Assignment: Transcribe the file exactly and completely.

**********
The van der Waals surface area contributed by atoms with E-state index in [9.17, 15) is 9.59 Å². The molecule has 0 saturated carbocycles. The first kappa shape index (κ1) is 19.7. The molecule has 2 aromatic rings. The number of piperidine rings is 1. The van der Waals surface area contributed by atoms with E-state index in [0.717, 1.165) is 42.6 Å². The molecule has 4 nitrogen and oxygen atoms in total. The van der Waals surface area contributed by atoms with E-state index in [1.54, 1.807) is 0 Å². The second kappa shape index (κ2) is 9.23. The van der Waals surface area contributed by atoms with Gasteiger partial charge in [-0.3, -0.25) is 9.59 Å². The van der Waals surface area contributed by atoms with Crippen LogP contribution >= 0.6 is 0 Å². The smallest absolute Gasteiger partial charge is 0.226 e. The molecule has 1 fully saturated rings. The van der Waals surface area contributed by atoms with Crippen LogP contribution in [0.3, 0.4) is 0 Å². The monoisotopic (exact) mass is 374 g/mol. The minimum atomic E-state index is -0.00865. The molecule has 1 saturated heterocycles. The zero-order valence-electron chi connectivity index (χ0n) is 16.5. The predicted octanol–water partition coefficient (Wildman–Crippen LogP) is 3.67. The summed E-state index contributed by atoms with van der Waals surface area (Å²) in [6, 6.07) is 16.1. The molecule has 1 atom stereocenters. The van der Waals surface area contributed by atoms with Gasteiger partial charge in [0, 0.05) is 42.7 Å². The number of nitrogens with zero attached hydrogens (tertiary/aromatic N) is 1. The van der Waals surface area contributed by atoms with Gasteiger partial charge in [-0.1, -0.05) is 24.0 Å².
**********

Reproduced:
The van der Waals surface area contributed by atoms with E-state index in [9.17, 15) is 9.59 Å². The molecule has 0 saturated carbocycles. The first kappa shape index (κ1) is 19.7. The molecule has 2 aromatic rings. The number of piperidine rings is 1. The van der Waals surface area contributed by atoms with E-state index in [0.717, 1.165) is 42.6 Å². The molecule has 4 nitrogen and oxygen atoms in total. The van der Waals surface area contributed by atoms with E-state index in [1.54, 1.807) is 0 Å². The second kappa shape index (κ2) is 9.23. The van der Waals surface area contributed by atoms with Gasteiger partial charge in [-0.3, -0.25) is 9.59 Å². The van der Waals surface area contributed by atoms with Crippen LogP contribution >= 0.6 is 0 Å². The smallest absolute Gasteiger partial charge is 0.226 e. The molecule has 1 fully saturated rings. The van der Waals surface area contributed by atoms with Crippen LogP contribution in [0.3, 0.4) is 0 Å². The monoisotopic (exact) mass is 374 g/mol. The minimum atomic E-state index is -0.00865. The molecule has 1 saturated heterocycles. The zero-order valence-electron chi connectivity index (χ0n) is 16.5. The predicted octanol–water partition coefficient (Wildman–Crippen LogP) is 3.67. The summed E-state index contributed by atoms with van der Waals surface area (Å²) in [6, 6.07) is 16.1. The molecule has 1 atom stereocenters. The van der Waals surface area contributed by atoms with Gasteiger partial charge in [0, 0.05) is 42.7 Å². The number of nitrogens with zero attached hydrogens (tertiary/aromatic N) is 1. The van der Waals surface area contributed by atoms with Gasteiger partial charge in [-0.1, -0.05) is 24.0 Å².